Coach Nick Saban may have been inducted into the Independence Bowl Hall of Fame and quarterback John Parker Wilson may have been named to the 2008 Johnny Unitas Golden Arm Award Watch List this week, but for some odd reason, a separate story that isn’t even on Alabama’s official athletics web site (rolltide.com) took all the headlines.
Somehow having a player arrested on five separate counts of unlawful distribution of a controlled substance, one count of possession of powdered cocaine, two unreported traffic citations, and being rumored to have been selling pit bulls doesn’t show up on rolltide.com but instead raises eyebrows and questions about a football program in its second year under the helm of Saban.
#1 In The Wrong Standings
Another thing the arrest of running back Jimmy Johns did was push the Alabama football program to the top of Every Day Should Be Saturday (EDSBS)’s 2008 version of their infamous Fulmer Cup Standings. Of course, it took more than Johns to get the Crimson Tide the prestigious #1 ranking.
There have been 10 arrests of Alabama players since Saban took over as head coach including captain and All-SEC safety Rashad Johnson, who was arrested for disorderly conduct early this year; linebacker Prince Hall was suspended indefinitely in February; and then there was T.J. Elder, who made contributions to the Fulmer Cup Standings and effectively ruined his life.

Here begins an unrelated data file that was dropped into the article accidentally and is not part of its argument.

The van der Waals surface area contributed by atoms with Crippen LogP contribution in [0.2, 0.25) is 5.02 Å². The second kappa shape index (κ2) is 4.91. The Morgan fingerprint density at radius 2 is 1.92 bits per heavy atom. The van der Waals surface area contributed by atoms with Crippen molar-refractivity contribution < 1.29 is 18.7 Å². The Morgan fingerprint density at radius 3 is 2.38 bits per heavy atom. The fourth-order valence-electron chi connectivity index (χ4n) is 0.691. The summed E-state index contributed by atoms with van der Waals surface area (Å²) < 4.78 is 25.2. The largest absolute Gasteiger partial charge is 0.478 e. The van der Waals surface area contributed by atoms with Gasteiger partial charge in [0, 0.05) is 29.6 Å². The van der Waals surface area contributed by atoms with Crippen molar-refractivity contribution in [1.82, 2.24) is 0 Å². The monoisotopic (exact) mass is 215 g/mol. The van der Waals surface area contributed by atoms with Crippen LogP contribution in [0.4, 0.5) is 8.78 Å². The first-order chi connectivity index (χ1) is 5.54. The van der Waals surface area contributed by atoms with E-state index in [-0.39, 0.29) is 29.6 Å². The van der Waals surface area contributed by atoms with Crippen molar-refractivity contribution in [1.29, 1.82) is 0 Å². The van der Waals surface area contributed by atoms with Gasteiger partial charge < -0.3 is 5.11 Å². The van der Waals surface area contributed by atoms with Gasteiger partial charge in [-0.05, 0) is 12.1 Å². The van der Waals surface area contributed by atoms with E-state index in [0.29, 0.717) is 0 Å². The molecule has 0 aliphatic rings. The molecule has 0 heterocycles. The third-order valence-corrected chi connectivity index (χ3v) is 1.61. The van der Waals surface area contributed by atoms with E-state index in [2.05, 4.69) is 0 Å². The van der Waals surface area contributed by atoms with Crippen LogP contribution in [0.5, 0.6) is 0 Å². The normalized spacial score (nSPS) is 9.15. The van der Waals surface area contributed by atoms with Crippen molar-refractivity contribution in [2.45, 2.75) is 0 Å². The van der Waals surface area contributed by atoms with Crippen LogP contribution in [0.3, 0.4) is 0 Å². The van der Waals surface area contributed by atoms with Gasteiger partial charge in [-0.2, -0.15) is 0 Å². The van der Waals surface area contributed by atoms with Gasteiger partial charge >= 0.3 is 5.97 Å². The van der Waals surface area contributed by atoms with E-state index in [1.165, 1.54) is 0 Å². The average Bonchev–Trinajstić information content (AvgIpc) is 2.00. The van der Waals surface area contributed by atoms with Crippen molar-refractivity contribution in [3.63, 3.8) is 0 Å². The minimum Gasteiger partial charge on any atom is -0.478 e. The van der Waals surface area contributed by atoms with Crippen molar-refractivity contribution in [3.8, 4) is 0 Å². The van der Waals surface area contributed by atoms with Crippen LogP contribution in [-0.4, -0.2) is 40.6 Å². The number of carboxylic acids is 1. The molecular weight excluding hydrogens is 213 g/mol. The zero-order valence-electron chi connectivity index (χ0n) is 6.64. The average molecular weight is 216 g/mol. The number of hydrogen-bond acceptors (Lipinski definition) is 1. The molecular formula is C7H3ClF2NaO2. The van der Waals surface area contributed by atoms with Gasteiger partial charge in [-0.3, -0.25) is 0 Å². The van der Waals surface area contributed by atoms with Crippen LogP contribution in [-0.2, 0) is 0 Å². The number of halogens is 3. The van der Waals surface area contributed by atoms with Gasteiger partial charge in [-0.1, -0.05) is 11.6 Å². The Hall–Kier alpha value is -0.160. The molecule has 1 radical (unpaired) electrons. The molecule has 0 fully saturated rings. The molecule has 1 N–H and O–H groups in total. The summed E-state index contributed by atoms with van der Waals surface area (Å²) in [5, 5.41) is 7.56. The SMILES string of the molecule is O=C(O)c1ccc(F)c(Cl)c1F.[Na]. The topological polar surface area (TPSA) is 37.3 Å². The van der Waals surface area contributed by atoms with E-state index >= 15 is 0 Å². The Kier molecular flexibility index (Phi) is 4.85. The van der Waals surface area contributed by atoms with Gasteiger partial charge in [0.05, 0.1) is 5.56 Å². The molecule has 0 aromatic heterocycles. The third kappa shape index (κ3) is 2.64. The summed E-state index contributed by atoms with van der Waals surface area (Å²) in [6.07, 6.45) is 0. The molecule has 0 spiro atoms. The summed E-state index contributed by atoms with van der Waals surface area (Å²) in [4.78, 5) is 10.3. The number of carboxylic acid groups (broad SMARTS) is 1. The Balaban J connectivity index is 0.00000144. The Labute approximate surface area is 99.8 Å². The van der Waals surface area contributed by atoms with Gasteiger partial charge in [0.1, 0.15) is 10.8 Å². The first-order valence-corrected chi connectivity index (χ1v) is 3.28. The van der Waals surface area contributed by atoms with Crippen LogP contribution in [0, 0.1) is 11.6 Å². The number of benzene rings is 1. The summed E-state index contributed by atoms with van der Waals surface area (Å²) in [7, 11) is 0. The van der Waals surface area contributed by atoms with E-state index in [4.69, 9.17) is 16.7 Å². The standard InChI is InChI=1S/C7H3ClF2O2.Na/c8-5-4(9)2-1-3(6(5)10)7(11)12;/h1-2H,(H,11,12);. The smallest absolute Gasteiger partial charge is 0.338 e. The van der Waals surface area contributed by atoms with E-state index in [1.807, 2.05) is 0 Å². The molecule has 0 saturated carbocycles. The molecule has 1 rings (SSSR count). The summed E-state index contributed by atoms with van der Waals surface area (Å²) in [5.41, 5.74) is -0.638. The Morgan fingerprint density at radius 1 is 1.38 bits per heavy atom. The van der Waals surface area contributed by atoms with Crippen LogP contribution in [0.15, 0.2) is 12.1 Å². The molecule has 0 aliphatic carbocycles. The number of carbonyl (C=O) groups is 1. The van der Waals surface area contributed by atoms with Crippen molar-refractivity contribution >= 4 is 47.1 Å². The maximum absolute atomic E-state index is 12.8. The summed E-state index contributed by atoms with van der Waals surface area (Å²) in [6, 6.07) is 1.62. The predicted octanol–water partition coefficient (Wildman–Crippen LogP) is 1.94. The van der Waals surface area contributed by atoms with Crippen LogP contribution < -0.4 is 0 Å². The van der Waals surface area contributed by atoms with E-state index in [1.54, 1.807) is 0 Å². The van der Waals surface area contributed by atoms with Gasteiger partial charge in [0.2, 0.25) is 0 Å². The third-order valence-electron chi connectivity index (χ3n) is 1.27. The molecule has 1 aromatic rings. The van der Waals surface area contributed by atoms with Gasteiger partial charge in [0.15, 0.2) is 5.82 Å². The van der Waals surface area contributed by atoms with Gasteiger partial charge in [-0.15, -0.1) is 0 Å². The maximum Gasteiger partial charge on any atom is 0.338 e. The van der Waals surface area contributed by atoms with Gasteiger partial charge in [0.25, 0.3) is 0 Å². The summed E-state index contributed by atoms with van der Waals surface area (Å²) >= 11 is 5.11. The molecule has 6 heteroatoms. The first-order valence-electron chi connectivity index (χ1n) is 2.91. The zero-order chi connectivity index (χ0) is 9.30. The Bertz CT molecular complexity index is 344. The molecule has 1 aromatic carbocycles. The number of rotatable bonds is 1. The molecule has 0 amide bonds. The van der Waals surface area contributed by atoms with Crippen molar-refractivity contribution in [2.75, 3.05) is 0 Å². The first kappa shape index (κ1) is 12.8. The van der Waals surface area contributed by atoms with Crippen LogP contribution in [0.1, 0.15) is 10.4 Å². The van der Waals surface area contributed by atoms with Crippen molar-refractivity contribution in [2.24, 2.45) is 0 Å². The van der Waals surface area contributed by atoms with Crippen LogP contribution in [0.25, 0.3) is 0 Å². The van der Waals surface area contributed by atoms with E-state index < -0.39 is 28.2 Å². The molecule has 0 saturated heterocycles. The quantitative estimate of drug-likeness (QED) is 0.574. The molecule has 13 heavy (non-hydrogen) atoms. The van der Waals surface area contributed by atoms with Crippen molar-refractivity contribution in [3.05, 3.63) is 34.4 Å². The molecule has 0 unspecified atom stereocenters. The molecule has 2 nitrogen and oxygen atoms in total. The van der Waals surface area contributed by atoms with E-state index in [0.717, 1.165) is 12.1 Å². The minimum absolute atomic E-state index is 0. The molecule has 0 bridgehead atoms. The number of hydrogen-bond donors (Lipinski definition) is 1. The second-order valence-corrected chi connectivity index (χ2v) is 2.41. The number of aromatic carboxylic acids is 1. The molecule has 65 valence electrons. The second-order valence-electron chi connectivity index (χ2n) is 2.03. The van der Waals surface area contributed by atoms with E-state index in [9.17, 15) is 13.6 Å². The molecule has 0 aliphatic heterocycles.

When Saban took over the reigns of the storied UA football program, he was hailed as the savior. The man that could restore the program to the consistent national prominence missing since the days of the legendary Paul ‘Bear’ Bryant — the national prominence Alabama fans believe they rightfully deserve.
To begin with, Saban filled the savior role relatively well. The Crimson Tide jumped out to a 3-0 record, including a win over #16 Arkansas. They fell to eventual Sugar Bowl Champions Georgia in overtime and Florida State by a touchdown the next week, but responded with three consecutive wins, including a 41-17 thumping of then #20 Tennessee that helped propel Alabama into the AP Top 25 for the first time since the 2005 season.
The Tide moved all the way up to #17 after a bye week following the Tennessee win. There were even talks of Saban being considered for the Coach of the Year Award. Unfortunately, Alabama gave up a 34-27 lead late in the fourth quarter to #3 LSU due to a fumble inside their own 10-yard line and lost 41-34.